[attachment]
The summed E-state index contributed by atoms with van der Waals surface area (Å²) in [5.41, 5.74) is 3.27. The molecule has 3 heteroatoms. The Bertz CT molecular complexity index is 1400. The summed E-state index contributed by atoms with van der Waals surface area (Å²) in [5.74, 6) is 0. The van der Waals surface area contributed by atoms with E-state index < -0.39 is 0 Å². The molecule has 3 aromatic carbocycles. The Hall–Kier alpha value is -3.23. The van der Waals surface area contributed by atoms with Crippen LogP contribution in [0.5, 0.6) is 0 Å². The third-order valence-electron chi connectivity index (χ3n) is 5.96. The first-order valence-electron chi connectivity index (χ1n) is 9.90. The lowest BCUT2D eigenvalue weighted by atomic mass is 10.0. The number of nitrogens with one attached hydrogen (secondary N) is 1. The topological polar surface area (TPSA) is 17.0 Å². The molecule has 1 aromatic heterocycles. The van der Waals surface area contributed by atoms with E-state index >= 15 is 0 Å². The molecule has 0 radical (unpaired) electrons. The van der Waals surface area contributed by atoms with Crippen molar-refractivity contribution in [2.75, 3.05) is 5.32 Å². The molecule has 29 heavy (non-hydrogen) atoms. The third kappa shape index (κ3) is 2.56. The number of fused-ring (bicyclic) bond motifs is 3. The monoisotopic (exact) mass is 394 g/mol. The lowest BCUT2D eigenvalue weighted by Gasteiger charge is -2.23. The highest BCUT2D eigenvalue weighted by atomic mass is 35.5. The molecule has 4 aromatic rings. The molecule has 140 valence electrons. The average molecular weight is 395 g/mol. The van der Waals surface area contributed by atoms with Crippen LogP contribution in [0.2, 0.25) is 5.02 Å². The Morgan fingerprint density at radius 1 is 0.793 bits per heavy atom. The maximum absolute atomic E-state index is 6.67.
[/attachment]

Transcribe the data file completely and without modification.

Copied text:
The summed E-state index contributed by atoms with van der Waals surface area (Å²) in [5.41, 5.74) is 3.27. The molecule has 3 heteroatoms. The Bertz CT molecular complexity index is 1400. The summed E-state index contributed by atoms with van der Waals surface area (Å²) in [5.74, 6) is 0. The van der Waals surface area contributed by atoms with E-state index < -0.39 is 0 Å². The molecule has 3 aromatic carbocycles. The Hall–Kier alpha value is -3.23. The van der Waals surface area contributed by atoms with Crippen LogP contribution in [0.5, 0.6) is 0 Å². The third-order valence-electron chi connectivity index (χ3n) is 5.96. The first-order valence-electron chi connectivity index (χ1n) is 9.90. The lowest BCUT2D eigenvalue weighted by atomic mass is 10.0. The number of nitrogens with one attached hydrogen (secondary N) is 1. The topological polar surface area (TPSA) is 17.0 Å². The molecule has 1 aromatic heterocycles. The van der Waals surface area contributed by atoms with E-state index >= 15 is 0 Å². The molecule has 0 radical (unpaired) electrons. The van der Waals surface area contributed by atoms with Crippen molar-refractivity contribution in [2.75, 3.05) is 5.32 Å². The molecule has 29 heavy (non-hydrogen) atoms. The third kappa shape index (κ3) is 2.56. The number of fused-ring (bicyclic) bond motifs is 3. The monoisotopic (exact) mass is 394 g/mol. The lowest BCUT2D eigenvalue weighted by Gasteiger charge is -2.23. The highest BCUT2D eigenvalue weighted by atomic mass is 35.5. The molecule has 4 aromatic rings. The molecule has 140 valence electrons. The average molecular weight is 395 g/mol. The van der Waals surface area contributed by atoms with Crippen LogP contribution in [0.2, 0.25) is 5.02 Å². The Morgan fingerprint density at radius 1 is 0.793 bits per heavy atom. The maximum absolute atomic E-state index is 6.67.